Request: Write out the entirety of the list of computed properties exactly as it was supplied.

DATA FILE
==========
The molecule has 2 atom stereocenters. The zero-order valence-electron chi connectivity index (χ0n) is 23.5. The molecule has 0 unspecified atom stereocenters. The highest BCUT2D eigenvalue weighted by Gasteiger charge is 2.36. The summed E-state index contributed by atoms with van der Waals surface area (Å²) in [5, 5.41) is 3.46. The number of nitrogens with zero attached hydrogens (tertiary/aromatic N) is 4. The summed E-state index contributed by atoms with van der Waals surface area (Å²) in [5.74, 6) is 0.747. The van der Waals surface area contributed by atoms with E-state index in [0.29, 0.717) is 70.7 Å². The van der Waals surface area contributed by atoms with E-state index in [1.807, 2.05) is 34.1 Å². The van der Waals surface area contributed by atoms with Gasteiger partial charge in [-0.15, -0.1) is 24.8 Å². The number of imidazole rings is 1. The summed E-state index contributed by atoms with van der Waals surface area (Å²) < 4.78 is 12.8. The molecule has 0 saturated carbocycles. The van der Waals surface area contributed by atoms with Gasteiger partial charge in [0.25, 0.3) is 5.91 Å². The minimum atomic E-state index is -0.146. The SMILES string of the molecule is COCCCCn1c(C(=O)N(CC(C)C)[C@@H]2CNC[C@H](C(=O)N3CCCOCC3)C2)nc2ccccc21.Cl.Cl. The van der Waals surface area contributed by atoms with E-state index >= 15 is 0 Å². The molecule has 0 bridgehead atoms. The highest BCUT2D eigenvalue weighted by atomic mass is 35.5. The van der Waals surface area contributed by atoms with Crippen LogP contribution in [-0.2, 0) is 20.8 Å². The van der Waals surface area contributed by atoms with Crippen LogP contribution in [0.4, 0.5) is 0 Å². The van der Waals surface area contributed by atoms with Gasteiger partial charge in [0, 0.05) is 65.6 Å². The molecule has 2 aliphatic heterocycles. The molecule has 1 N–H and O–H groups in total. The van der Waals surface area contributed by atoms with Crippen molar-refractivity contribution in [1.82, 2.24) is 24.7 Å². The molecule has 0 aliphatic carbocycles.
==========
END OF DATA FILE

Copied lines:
The molecule has 2 atom stereocenters. The zero-order valence-electron chi connectivity index (χ0n) is 23.5. The molecule has 0 unspecified atom stereocenters. The highest BCUT2D eigenvalue weighted by Gasteiger charge is 2.36. The summed E-state index contributed by atoms with van der Waals surface area (Å²) in [5, 5.41) is 3.46. The number of nitrogens with zero attached hydrogens (tertiary/aromatic N) is 4. The summed E-state index contributed by atoms with van der Waals surface area (Å²) in [5.74, 6) is 0.747. The van der Waals surface area contributed by atoms with E-state index in [0.29, 0.717) is 70.7 Å². The van der Waals surface area contributed by atoms with E-state index in [1.807, 2.05) is 34.1 Å². The van der Waals surface area contributed by atoms with Gasteiger partial charge in [-0.15, -0.1) is 24.8 Å². The number of imidazole rings is 1. The summed E-state index contributed by atoms with van der Waals surface area (Å²) < 4.78 is 12.8. The molecule has 0 saturated carbocycles. The van der Waals surface area contributed by atoms with Gasteiger partial charge in [0.25, 0.3) is 5.91 Å². The minimum atomic E-state index is -0.146. The SMILES string of the molecule is COCCCCn1c(C(=O)N(CC(C)C)[C@@H]2CNC[C@H](C(=O)N3CCCOCC3)C2)nc2ccccc21.Cl.Cl. The van der Waals surface area contributed by atoms with E-state index >= 15 is 0 Å². The molecule has 0 bridgehead atoms. The highest BCUT2D eigenvalue weighted by atomic mass is 35.5. The van der Waals surface area contributed by atoms with Crippen LogP contribution in [-0.2, 0) is 20.8 Å². The van der Waals surface area contributed by atoms with Crippen LogP contribution in [0.4, 0.5) is 0 Å². The van der Waals surface area contributed by atoms with Gasteiger partial charge in [0, 0.05) is 65.6 Å². The molecule has 2 aliphatic heterocycles. The molecule has 1 N–H and O–H groups in total. The van der Waals surface area contributed by atoms with Crippen molar-refractivity contribution in [1.82, 2.24) is 24.7 Å². The molecule has 0 aliphatic carbocycles.